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Molly Russell 2016

Molly Russell’s family deeply disappointed by inquest adjournment

The family of 14-year-old Molly Russell have voiced their extreme disappointment at being dealt a “significant blow” due to the adjournment of her inquest.

Posted on 16 March 2022

Molly’s inquest was due to be held from 4thto 8th April 2022 but had had to be adjourned due to the late disclosure of large volumes of material from Meta, the parent company to Facebook and Instagram.

At a pre-inquest review hearing held on 18 February 2022 senior coroner Andrew Walker ordered Meta to provide information on what its algorithms showed Molly or how they decided what material to promote to the 14-year-old. He also directed disclosure of research and of material from private accounts Molly saved or liked. Despite previously arguing that it could not provide this due to data protection issues, Meta has now disclosed the requested information with appropriate redactions. The data is the equivalent of 36,000 pages of material and the legal team for Molly’s family told the court that it would not be possible to review all this material in the short space of time before the inquest was due to begin.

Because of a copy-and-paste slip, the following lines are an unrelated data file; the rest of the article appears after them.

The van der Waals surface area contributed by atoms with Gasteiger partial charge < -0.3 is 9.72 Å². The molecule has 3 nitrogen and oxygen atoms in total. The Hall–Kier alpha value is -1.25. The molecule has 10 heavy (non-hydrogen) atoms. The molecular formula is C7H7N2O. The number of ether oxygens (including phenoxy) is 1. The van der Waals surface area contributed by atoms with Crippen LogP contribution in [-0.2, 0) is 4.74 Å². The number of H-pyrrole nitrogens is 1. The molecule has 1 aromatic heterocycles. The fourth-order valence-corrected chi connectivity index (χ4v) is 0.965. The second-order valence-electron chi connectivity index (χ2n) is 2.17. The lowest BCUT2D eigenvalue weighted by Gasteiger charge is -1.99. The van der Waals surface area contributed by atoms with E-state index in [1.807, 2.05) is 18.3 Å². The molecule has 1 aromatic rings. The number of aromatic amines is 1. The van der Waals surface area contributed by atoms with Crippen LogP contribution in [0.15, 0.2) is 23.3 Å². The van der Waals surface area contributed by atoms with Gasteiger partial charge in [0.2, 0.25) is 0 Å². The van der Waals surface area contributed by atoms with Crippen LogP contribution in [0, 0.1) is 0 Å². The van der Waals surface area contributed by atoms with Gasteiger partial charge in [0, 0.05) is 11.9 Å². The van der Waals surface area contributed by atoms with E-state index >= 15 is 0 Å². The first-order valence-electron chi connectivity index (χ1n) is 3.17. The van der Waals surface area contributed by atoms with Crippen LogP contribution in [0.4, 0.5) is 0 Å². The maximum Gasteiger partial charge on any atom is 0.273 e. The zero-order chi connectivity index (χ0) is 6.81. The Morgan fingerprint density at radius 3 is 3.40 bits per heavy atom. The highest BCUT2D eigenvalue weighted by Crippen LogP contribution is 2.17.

The full inquest hearing is now expected to be listed for two weeks and take place in August or September 2022, almost five years after Molly’s death. 
Following the decision to adjourn, Molly’s father Ian Russell, said: 

“Today’s adjournment of Molly’s inquest, which was due to start in early April, comes as a significant blow to our family. I have been seeking full details of Molly’s engagements and activity on Instagram for many years and despite Pinterest having been able to disclose full details of Molly’s activity on their platform years ago, Meta are only doing so now. For a global company worth billions to make a bereaved family wait even longer to get answers regarding the circumstances of their child’s death is utterly shameful.”  
Merry Varney, partner at Leigh Day representing the Russell family, added:

“My client is deeply disappointed that the inquest is not going to proceed as planned and that it has taken this long to get close to a full understanding of what Molly was seeing and engaging with on Instagram. This is a platform which still has a considerable amount of content depicting self-harm and suicide, owned by a company with vast resources. To hide behind the privacy of others, and then at the last minute to change their position to allow the material to be disclosed with appropriate redactions, as would have been possible all along, has been the cause of extreme frustration and distress to Molly’s family.”

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